Thursday, June 03, 2010

Ain Nokbi Pottery District, Fes

Fes has beautiful ceramics and pottery. The city is famous for its blue and white pottery designs and I can attest to their beauty. We got to visit one of the potteries in the Ain Nokbi district, where the potteries are now located. As with most arts and crafts, pottery used to be made in the Medina. All the potteries have now been moved to the Ain Nokbi district because of the air pollution caused by the kilns. (They use a combination of wood and olive pits for fuel.) I was told that the potteries in the future may be moved even father out because of the smoke produced by the kilns. It was smokey at the factory, but being a potter, I have to say that the smell of the wood and the baking clay made my heart race a little faster as it took me back to my time in Japan when I was lucky enough to be involved with firing an anagama (a traditional Japanese kiln). Wherever the potteries are located, I would encourage anyone visiting Fes to make a stop to see the lovely items produced there.

Above are some little thrown bowls in raw clay drying. Once they are completely dry they will be decorated with glaze and fired. I was told that Fes, unlike the rest of Morocco, has stoneware clay, which is much sturdier than earthenware clays found in other locales in the country. Stoneware fires to a much higher temperature than earthenware so it resists chipping and hard use.
Each item is decorated by hand. This glaze, which looks purple in its unfired state, will become the lovely blue of traditional Fes pottery once fired.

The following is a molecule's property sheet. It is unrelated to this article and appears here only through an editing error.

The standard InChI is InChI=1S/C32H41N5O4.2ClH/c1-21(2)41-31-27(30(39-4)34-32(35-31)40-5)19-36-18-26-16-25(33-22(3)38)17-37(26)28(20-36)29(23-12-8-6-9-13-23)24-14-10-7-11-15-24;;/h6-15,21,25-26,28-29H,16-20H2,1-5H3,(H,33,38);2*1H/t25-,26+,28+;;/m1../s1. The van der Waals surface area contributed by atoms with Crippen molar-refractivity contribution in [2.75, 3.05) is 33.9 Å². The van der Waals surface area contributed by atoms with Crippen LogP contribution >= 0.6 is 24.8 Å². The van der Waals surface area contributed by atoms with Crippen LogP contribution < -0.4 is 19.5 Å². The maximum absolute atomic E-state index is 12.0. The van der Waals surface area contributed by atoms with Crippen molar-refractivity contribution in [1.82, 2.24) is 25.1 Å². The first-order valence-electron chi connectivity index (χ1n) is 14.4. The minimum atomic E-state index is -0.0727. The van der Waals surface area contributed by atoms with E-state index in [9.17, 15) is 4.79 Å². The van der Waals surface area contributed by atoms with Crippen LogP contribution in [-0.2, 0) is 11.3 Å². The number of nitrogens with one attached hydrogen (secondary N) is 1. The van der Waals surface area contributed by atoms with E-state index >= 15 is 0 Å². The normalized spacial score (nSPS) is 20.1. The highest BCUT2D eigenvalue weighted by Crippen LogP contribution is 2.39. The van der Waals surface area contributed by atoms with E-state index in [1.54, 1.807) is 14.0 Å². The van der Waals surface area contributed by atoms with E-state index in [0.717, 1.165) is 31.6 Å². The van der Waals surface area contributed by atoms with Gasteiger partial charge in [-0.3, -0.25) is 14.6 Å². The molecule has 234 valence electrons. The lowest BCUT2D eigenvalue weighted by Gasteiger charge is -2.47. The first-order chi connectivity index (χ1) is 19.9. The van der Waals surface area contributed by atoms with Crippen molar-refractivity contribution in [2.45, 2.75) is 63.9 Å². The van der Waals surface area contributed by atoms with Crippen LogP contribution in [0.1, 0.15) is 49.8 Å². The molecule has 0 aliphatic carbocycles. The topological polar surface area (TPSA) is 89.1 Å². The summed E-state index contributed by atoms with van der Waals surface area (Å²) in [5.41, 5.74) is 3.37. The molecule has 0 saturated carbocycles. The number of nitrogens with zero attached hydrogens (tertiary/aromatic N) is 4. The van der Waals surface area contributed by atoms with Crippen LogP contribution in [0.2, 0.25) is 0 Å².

These little bowls are ready for firing.
I was told that they fire at high temperature for about nine hours, then close the kiln up tightly and let it cool down for three to four days. Because all the oxygen in the kiln is burned off when the kiln is sealed, they are achieving a reduction firing which helps with the durability of the stoneware.

These hand thrown tajines are ready for decorating.

This coffee service will be the Fes blue once it is fired.

This is the blue glaze.

This photo shows individual zellij tiles in the traditional Fes blue. I had no idea that the zellij tiles are chiseled from finished, glazed tiles. Each shape, and there are hundreds, are traced onto the tile and then chiseled out by hand. It is a laborious process and one that requires much skill. And then they put them all together to make the intricate designs that make up traditional zellij tile work.
Here we have a zellij tile shape being chiseled from the glazed tile
The above and below photos show zellij tiles that are being arranged upside down into designs that will be cemented from the backside to form tiled table tops. This way, the table surface will be perfectly flat.

Here is an example of zellij work. (This was on a wall.)


Gwen said...

what an amazing trip! All of the wonderful things you saw and learned about! Thanks for sharing them with us!

diane b said...

I can imagine how much you would have enjoyed this trip to the potteries, It certainly is an amazing art.